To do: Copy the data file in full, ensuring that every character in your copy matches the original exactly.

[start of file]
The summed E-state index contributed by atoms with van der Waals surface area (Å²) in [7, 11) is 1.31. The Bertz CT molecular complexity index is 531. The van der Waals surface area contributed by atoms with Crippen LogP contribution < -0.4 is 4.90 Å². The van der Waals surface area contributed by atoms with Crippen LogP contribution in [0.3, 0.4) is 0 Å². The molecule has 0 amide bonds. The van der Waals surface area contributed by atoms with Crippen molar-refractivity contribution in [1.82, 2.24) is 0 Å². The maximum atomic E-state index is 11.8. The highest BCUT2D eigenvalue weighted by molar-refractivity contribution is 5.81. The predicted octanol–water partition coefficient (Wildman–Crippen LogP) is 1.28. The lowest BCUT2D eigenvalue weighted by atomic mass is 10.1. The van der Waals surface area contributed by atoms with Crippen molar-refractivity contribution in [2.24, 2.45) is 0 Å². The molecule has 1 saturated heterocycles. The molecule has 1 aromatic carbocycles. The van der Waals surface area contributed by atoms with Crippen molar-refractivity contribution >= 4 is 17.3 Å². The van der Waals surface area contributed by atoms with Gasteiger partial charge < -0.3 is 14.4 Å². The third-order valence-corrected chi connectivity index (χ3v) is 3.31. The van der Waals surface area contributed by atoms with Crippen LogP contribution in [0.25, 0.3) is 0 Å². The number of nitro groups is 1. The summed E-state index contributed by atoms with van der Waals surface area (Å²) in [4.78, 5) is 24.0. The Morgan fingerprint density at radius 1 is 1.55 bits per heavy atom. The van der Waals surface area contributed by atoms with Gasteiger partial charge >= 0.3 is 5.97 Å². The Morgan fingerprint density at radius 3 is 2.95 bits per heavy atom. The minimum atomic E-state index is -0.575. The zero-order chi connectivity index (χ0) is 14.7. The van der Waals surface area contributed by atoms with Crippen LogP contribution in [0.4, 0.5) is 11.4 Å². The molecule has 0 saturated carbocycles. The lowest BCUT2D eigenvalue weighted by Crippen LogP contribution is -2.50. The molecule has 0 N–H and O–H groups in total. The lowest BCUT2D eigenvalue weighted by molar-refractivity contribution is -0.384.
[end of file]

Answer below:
The summed E-state index contributed by atoms with van der Waals surface area (Å²) in [7, 11) is 1.31. The Bertz CT molecular complexity index is 531. The van der Waals surface area contributed by atoms with Crippen LogP contribution < -0.4 is 4.90 Å². The van der Waals surface area contributed by atoms with Crippen LogP contribution in [0.3, 0.4) is 0 Å². The molecule has 0 amide bonds. The van der Waals surface area contributed by atoms with Crippen molar-refractivity contribution in [1.82, 2.24) is 0 Å². The maximum atomic E-state index is 11.8. The highest BCUT2D eigenvalue weighted by molar-refractivity contribution is 5.81. The predicted octanol–water partition coefficient (Wildman–Crippen LogP) is 1.28. The lowest BCUT2D eigenvalue weighted by atomic mass is 10.1. The van der Waals surface area contributed by atoms with Crippen molar-refractivity contribution in [2.24, 2.45) is 0 Å². The molecule has 1 saturated heterocycles. The molecule has 1 aromatic carbocycles. The van der Waals surface area contributed by atoms with Crippen molar-refractivity contribution >= 4 is 17.3 Å². The van der Waals surface area contributed by atoms with Gasteiger partial charge < -0.3 is 14.4 Å². The third-order valence-corrected chi connectivity index (χ3v) is 3.31. The van der Waals surface area contributed by atoms with Crippen LogP contribution in [0.25, 0.3) is 0 Å². The number of nitro groups is 1. The summed E-state index contributed by atoms with van der Waals surface area (Å²) in [4.78, 5) is 24.0. The Morgan fingerprint density at radius 1 is 1.55 bits per heavy atom. The van der Waals surface area contributed by atoms with Gasteiger partial charge >= 0.3 is 5.97 Å². The Morgan fingerprint density at radius 3 is 2.95 bits per heavy atom. The minimum atomic E-state index is -0.575. The zero-order chi connectivity index (χ0) is 14.7. The van der Waals surface area contributed by atoms with Crippen LogP contribution in [0.4, 0.5) is 11.4 Å². The molecule has 0 saturated carbocycles. The lowest BCUT2D eigenvalue weighted by Crippen LogP contribution is -2.50. The molecule has 0 N–H and O–H groups in total. The lowest BCUT2D eigenvalue weighted by molar-refractivity contribution is -0.384.